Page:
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Increase in number of people registering for Covid-19 vaccine - HSE

The HSE’s Damien McCallion said an information campaign will run over the next 10 days to encourage people to take up a vaccine.

Damien McCallion, HSE National Lead, Vaccination Programme
Damien McCallion, HSE National Lead, Vaccination Programme
Image: Sasko Lazarov

THE NUMBER OF people registering for a Covid-19 vaccine has increased from 800-1,000 per day to more than 2,000 a day, the head of the HSE’s vaccination programme has said. 

Speaking on RTÉ’s Morning Ireland, Damien McCallion said an information campaign will run over the next 10 days to encourage people to take up a vaccine.

McCallion said that over 60% of the people being treated in ICU are unvaccinated.

“We’re encouraging [people] to go forward and talk to their healthcare professional – be it in hospital or to their GP – who can perhaps talk them through and explain the benefits and risks of the vaccine.

“Those people are at very high risk of ending up in intensive care, and as [Paul Reid, HSE CEO] said yesterday, we have seen people even die as a result of receiving the Covid disease in recent times.”

McCallion said the HSE is focusing on those who have received a first dose but not a second. He said this group will receive an individual phone call.

“I think the key thing we would say to people is go to trusted sources of information.

“Be it online, such as HSE.ie, or talk to healthcare professionals – your GP, your pharmacy or your consultant.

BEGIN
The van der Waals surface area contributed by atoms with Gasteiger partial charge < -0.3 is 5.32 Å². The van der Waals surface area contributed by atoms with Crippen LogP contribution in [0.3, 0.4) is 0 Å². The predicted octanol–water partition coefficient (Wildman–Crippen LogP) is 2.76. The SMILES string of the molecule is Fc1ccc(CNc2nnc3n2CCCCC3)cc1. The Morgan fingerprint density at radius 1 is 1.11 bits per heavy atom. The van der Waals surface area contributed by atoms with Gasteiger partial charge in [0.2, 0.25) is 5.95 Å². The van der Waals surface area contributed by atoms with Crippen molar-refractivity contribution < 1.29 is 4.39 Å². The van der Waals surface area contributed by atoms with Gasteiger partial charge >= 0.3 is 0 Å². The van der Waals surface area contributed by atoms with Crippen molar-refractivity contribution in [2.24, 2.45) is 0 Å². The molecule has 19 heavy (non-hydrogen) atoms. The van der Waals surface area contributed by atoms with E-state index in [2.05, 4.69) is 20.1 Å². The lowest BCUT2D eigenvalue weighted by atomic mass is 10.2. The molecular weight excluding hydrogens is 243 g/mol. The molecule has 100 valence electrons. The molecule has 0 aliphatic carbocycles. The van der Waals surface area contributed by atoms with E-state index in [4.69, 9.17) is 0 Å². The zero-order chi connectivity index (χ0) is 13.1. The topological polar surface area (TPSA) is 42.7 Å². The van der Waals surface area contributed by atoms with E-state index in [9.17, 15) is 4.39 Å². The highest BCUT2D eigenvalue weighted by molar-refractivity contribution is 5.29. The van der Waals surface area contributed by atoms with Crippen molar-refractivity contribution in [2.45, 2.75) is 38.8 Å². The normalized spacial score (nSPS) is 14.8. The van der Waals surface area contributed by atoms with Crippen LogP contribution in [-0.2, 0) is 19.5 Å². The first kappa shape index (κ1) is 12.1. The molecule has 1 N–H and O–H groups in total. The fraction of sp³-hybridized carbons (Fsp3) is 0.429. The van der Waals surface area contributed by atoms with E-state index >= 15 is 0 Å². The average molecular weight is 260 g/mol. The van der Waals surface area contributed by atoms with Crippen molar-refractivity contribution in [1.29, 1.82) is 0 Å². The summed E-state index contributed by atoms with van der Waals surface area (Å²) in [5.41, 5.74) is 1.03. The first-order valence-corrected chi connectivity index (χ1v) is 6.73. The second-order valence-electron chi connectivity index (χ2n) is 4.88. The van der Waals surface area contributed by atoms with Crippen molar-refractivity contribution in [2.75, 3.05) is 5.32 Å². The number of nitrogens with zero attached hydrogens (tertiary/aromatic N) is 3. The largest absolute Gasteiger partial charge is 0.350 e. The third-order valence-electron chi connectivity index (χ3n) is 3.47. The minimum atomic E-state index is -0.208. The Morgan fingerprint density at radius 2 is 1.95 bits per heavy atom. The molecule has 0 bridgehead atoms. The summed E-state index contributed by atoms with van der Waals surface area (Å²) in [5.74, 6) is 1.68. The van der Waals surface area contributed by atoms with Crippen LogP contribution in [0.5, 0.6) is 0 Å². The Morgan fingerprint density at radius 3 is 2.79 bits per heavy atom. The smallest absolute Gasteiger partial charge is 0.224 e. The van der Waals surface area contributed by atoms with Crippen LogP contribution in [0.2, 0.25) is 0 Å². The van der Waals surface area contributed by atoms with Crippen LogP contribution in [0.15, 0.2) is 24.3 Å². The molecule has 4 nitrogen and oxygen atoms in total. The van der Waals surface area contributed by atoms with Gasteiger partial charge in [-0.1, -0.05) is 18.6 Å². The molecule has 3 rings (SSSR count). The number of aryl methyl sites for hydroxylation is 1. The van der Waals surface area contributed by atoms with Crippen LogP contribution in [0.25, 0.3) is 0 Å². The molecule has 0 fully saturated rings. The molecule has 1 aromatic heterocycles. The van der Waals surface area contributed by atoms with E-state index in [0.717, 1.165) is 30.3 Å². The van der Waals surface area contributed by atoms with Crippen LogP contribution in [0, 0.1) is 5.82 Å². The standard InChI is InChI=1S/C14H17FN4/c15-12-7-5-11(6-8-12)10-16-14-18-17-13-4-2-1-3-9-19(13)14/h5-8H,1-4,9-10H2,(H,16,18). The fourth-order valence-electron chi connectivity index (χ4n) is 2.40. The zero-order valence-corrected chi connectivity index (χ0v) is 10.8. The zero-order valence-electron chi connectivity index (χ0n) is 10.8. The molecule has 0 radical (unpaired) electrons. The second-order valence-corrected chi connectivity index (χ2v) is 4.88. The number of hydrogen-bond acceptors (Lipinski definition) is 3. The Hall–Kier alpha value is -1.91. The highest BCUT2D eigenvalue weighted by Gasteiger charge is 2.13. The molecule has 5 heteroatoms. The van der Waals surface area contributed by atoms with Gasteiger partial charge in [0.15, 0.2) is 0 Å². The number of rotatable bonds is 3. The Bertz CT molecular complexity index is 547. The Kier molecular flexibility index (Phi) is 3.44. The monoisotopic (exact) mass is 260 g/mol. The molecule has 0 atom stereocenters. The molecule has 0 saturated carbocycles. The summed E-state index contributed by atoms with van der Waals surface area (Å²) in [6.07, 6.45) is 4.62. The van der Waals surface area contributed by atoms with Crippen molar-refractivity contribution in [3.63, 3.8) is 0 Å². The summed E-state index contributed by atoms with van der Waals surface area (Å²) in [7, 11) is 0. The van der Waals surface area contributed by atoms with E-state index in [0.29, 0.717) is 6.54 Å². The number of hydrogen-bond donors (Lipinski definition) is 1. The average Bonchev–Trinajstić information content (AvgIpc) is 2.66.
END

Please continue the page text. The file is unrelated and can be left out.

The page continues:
“Particularly for those vulnerable groups, it’s really important for them, given that we’ve seen the impact in ICU and hospitals.”

It comes after public health officials yesterday confirmed 1,725 new cases of Covid-19 in Ireland.

As of 8am on Sunday morning, there were 473 Covid-19 patients in hospital, of which 97 are in ICU.

On Saturday, there were 2,427 new cases of Covid-19, 449 people with the virus in hospital and 93 in ICU.

McCallion said vaccination centres around the country will be retained ahead of the booster programme and to relieve pressure on GP practices. 

“Vaccine centres at the moment…the teams that are there are working through residential care as part of the first phase of the booster plan.

“We’re well advanced in that, in terms of people over 65 in long-term residential care. That programme will actually complete this week, and the over 80s then are being developed and worked out through our general practice.

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“Again, they’re very well advanced with over 110,000 out of 160,000 people over 80 years of age already boosted.”

The Irish Nurses and Midwives Organisation (INMO) yesterday said it is concerned that the Covid-19 infection rate among healthcare workers is moving in the “wrong direction”.

The union renewed its call for booster vaccines against the virus to be rolled out to frontline staff.

In response, McCallion this morning said there are around 1,800 healthcare wprkers out with either symptoms of Covid-19 or close contacts.

“Which is significant in terms of both the people themselves and the impact on the services they work in,” he said.

“Having said that, NIAC (National Immunisation Advisory Committee) provide the advice to us, they have provided the expertise, and they’ve served us well through this programme.

“We know that that’s being looked at intensively at the moment in terms of healthcare workers, being one of the next phases of the rollout.”

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